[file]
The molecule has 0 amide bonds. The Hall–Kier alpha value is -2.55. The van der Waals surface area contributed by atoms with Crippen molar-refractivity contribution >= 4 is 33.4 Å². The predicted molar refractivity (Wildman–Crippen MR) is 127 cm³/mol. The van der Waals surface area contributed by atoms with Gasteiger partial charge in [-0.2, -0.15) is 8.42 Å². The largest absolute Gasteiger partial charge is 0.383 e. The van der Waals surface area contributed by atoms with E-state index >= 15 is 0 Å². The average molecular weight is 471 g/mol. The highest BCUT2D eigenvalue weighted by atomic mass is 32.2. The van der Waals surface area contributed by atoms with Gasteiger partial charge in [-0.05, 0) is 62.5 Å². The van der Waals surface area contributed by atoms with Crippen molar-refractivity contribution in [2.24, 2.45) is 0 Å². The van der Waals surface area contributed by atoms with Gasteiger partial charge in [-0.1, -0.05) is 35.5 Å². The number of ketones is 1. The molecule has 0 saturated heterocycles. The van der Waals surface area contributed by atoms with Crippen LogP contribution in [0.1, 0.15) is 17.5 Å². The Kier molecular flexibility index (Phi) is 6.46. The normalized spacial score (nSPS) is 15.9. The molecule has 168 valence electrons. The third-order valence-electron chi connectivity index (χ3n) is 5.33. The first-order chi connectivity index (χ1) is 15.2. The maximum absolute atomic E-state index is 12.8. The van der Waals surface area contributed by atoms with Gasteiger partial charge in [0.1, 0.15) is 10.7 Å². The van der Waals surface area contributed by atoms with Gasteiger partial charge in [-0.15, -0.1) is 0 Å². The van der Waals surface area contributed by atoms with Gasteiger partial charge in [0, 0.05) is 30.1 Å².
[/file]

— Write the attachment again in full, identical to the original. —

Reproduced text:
The molecule has 0 amide bonds. The Hall–Kier alpha value is -2.55. The van der Waals surface area contributed by atoms with Crippen molar-refractivity contribution >= 4 is 33.4 Å². The predicted molar refractivity (Wildman–Crippen MR) is 127 cm³/mol. The van der Waals surface area contributed by atoms with Gasteiger partial charge in [-0.2, -0.15) is 8.42 Å². The largest absolute Gasteiger partial charge is 0.383 e. The van der Waals surface area contributed by atoms with E-state index >= 15 is 0 Å². The average molecular weight is 471 g/mol. The highest BCUT2D eigenvalue weighted by atomic mass is 32.2. The van der Waals surface area contributed by atoms with Gasteiger partial charge in [-0.05, 0) is 62.5 Å². The van der Waals surface area contributed by atoms with Crippen molar-refractivity contribution in [2.24, 2.45) is 0 Å². The van der Waals surface area contributed by atoms with Gasteiger partial charge in [-0.1, -0.05) is 35.5 Å². The number of ketones is 1. The molecule has 0 saturated heterocycles. The van der Waals surface area contributed by atoms with Crippen LogP contribution in [0.1, 0.15) is 17.5 Å². The Kier molecular flexibility index (Phi) is 6.46. The normalized spacial score (nSPS) is 15.9. The molecule has 168 valence electrons. The third-order valence-electron chi connectivity index (χ3n) is 5.33. The first-order chi connectivity index (χ1) is 15.2. The maximum absolute atomic E-state index is 12.8. The van der Waals surface area contributed by atoms with Gasteiger partial charge in [0.1, 0.15) is 10.7 Å². The van der Waals surface area contributed by atoms with Gasteiger partial charge in [-0.15, -0.1) is 0 Å². The van der Waals surface area contributed by atoms with Gasteiger partial charge in [0, 0.05) is 30.1 Å².